Stromae: 5 things to know about one of France’s best-loved artists

He's one of France's best-loved artists, despite being Belgian, but is less well known in the anglophone world. As his releases his first album in nine years, here's why you might like to know more about Stromae.

Stromae: 5 things to know about one of France's best-loved artists
Stromae at the 37th Victoires de la Musique, the annual French music awards ceremony, earlier this year. (Photo: Bertrand Guay / AFP)

1 Multitude is his first album in nine years

Stromae’s mix of dancey beats, quirky style and hard-edged rap lyrics took him to the top of the charts in more than a dozen countries in the mid-2010s.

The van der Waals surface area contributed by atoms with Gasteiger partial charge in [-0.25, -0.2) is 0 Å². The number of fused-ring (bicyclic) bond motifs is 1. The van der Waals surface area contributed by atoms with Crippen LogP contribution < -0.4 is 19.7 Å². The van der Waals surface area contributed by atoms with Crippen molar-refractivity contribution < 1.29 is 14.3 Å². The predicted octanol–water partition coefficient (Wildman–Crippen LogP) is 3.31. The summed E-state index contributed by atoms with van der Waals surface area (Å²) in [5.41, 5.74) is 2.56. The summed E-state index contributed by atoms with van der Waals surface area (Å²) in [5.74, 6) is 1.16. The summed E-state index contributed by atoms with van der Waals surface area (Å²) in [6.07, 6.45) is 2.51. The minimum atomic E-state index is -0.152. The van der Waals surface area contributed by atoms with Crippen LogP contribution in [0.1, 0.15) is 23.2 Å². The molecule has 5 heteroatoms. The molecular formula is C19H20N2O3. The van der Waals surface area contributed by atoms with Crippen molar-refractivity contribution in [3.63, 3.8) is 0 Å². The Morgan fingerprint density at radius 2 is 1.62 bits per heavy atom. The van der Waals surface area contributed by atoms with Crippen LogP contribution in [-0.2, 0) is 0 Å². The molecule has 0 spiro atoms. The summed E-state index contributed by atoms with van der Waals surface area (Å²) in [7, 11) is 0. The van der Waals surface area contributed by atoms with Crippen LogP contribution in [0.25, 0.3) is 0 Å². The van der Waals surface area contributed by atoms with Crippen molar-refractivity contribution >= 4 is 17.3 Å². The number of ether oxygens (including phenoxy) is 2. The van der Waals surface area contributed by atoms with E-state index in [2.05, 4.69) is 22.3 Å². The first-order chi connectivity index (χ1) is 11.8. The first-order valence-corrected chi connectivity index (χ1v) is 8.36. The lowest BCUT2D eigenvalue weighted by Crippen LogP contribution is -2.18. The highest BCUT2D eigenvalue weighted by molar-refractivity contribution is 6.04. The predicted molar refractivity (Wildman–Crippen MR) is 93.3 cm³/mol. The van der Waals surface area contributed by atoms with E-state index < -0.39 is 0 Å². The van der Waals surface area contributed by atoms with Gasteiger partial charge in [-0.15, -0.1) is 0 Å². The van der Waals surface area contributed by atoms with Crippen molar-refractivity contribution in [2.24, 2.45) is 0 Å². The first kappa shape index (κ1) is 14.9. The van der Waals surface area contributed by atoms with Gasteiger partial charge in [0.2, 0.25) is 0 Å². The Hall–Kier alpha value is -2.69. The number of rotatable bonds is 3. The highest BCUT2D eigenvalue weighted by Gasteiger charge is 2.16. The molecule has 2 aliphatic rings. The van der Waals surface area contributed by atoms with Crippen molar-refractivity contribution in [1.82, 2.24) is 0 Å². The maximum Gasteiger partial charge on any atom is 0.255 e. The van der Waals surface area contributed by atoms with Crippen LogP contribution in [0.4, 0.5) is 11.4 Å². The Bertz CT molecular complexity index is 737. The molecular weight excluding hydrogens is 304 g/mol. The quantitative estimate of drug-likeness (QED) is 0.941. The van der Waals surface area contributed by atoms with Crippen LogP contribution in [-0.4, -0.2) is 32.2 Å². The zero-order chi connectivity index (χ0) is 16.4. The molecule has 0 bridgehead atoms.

But then the Belgian-Rwandan star, real name Paul Van Haver, all but disappeared from the limelight – after suffering crippling burnout towards the end of a gruelling world tour in 2015. 

It has been nine years since his last album, but he returned on Friday with Multitude. 

The album has already garnered rave reviews. 

2 He has struggled with severe depression

In January, when he started promoting the album’s first single, L’enfer (Hell), he was praised by the director general of the World Health Organisation,  Dr Tedros Adhanom Ghebreyesus, for raising the subject of depression and suicide.

“Thank you @stromae for raising the difficult topic of #suicide on your latest album. So important to reach out for help if you are struggling and to support those who need help,” Dr Tedros wrote on Twitter.

The single is an unflinching examination of his experiences with depression and his battle with suicidal thoughts – “If it helps some people want to get help, that’s great,” the singer said in an interview with AFP.